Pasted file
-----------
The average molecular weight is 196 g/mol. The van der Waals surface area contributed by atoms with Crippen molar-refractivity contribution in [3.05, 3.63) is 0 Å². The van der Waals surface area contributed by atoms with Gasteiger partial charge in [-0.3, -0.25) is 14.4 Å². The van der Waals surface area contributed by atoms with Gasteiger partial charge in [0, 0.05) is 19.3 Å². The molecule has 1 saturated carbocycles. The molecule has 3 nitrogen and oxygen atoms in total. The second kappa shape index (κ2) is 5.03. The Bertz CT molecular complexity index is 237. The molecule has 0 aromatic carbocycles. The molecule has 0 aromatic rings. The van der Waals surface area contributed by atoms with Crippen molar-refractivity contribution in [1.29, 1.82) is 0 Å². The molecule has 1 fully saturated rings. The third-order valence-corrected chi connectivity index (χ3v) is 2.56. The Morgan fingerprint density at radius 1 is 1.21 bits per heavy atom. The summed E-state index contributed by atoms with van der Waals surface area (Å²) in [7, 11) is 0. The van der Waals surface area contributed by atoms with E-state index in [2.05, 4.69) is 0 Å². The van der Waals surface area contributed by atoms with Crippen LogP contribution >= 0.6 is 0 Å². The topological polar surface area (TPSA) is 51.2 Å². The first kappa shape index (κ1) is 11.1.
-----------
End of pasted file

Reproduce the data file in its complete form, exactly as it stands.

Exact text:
The average molecular weight is 196 g/mol. The van der Waals surface area contributed by atoms with Crippen molar-refractivity contribution in [3.05, 3.63) is 0 Å². The van der Waals surface area contributed by atoms with Gasteiger partial charge in [-0.3, -0.25) is 14.4 Å². The van der Waals surface area contributed by atoms with Gasteiger partial charge in [0, 0.05) is 19.3 Å². The molecule has 1 saturated carbocycles. The molecule has 3 nitrogen and oxygen atoms in total. The second kappa shape index (κ2) is 5.03. The Bertz CT molecular complexity index is 237. The molecule has 0 aromatic carbocycles. The molecule has 0 aromatic rings. The van der Waals surface area contributed by atoms with Crippen molar-refractivity contribution in [1.29, 1.82) is 0 Å². The molecule has 1 fully saturated rings. The third-order valence-corrected chi connectivity index (χ3v) is 2.56. The Morgan fingerprint density at radius 1 is 1.21 bits per heavy atom. The summed E-state index contributed by atoms with van der Waals surface area (Å²) in [7, 11) is 0. The van der Waals surface area contributed by atoms with E-state index in [2.05, 4.69) is 0 Å². The van der Waals surface area contributed by atoms with Crippen LogP contribution >= 0.6 is 0 Å². The topological polar surface area (TPSA) is 51.2 Å². The first kappa shape index (κ1) is 11.1.